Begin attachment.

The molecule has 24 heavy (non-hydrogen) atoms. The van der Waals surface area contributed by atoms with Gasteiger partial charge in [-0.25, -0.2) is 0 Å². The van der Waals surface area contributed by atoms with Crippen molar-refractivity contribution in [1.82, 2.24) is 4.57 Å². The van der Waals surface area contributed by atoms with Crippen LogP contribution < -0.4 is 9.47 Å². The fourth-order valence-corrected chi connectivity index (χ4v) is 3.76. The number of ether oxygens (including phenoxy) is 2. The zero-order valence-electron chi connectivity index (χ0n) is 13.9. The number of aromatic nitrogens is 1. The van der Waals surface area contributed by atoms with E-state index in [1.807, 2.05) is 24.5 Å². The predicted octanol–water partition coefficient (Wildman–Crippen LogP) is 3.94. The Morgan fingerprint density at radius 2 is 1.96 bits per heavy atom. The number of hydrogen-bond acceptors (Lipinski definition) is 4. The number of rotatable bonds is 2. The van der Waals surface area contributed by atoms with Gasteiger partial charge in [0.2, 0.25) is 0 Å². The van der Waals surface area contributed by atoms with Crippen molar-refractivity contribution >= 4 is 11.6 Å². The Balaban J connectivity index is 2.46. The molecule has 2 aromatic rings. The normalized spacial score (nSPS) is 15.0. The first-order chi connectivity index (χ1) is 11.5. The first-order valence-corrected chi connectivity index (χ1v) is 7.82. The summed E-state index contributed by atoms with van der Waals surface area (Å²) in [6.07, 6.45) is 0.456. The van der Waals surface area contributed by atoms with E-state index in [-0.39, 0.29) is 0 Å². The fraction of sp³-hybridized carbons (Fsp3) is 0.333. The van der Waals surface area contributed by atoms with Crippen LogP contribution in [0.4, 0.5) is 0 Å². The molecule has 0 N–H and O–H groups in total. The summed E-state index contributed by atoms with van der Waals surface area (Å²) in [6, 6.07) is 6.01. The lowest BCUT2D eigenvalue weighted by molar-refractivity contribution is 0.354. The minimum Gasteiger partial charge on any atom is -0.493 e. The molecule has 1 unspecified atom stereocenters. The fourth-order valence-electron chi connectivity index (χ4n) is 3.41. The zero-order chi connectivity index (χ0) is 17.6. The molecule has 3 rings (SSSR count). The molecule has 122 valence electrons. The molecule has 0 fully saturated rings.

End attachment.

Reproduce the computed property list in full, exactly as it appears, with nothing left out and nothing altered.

The molecule has 24 heavy (non-hydrogen) atoms. The van der Waals surface area contributed by atoms with Gasteiger partial charge in [-0.25, -0.2) is 0 Å². The van der Waals surface area contributed by atoms with Crippen molar-refractivity contribution in [1.82, 2.24) is 4.57 Å². The van der Waals surface area contributed by atoms with Crippen LogP contribution < -0.4 is 9.47 Å². The fourth-order valence-corrected chi connectivity index (χ4v) is 3.76. The number of ether oxygens (including phenoxy) is 2. The zero-order valence-electron chi connectivity index (χ0n) is 13.9. The number of aromatic nitrogens is 1. The van der Waals surface area contributed by atoms with E-state index in [1.807, 2.05) is 24.5 Å². The predicted octanol–water partition coefficient (Wildman–Crippen LogP) is 3.94. The Morgan fingerprint density at radius 2 is 1.96 bits per heavy atom. The number of hydrogen-bond acceptors (Lipinski definition) is 4. The number of rotatable bonds is 2. The van der Waals surface area contributed by atoms with Gasteiger partial charge in [0.2, 0.25) is 0 Å². The van der Waals surface area contributed by atoms with Crippen molar-refractivity contribution >= 4 is 11.6 Å². The Balaban J connectivity index is 2.46. The molecule has 2 aromatic rings. The normalized spacial score (nSPS) is 15.0. The first-order chi connectivity index (χ1) is 11.5. The first-order valence-corrected chi connectivity index (χ1v) is 7.82. The summed E-state index contributed by atoms with van der Waals surface area (Å²) in [6.07, 6.45) is 0.456. The van der Waals surface area contributed by atoms with E-state index in [-0.39, 0.29) is 0 Å². The fraction of sp³-hybridized carbons (Fsp3) is 0.333. The van der Waals surface area contributed by atoms with Crippen LogP contribution in [0.4, 0.5) is 0 Å². The molecule has 0 N–H and O–H groups in total. The summed E-state index contributed by atoms with van der Waals surface area (Å²) in [6, 6.07) is 6.01. The lowest BCUT2D eigenvalue weighted by molar-refractivity contribution is 0.354. The minimum Gasteiger partial charge on any atom is -0.493 e. The molecule has 1 unspecified atom stereocenters. The fourth-order valence-electron chi connectivity index (χ4n) is 3.41. The zero-order chi connectivity index (χ0) is 17.6. The molecule has 3 rings (SSSR count). The molecule has 122 valence electrons. The molecule has 0 fully saturated rings.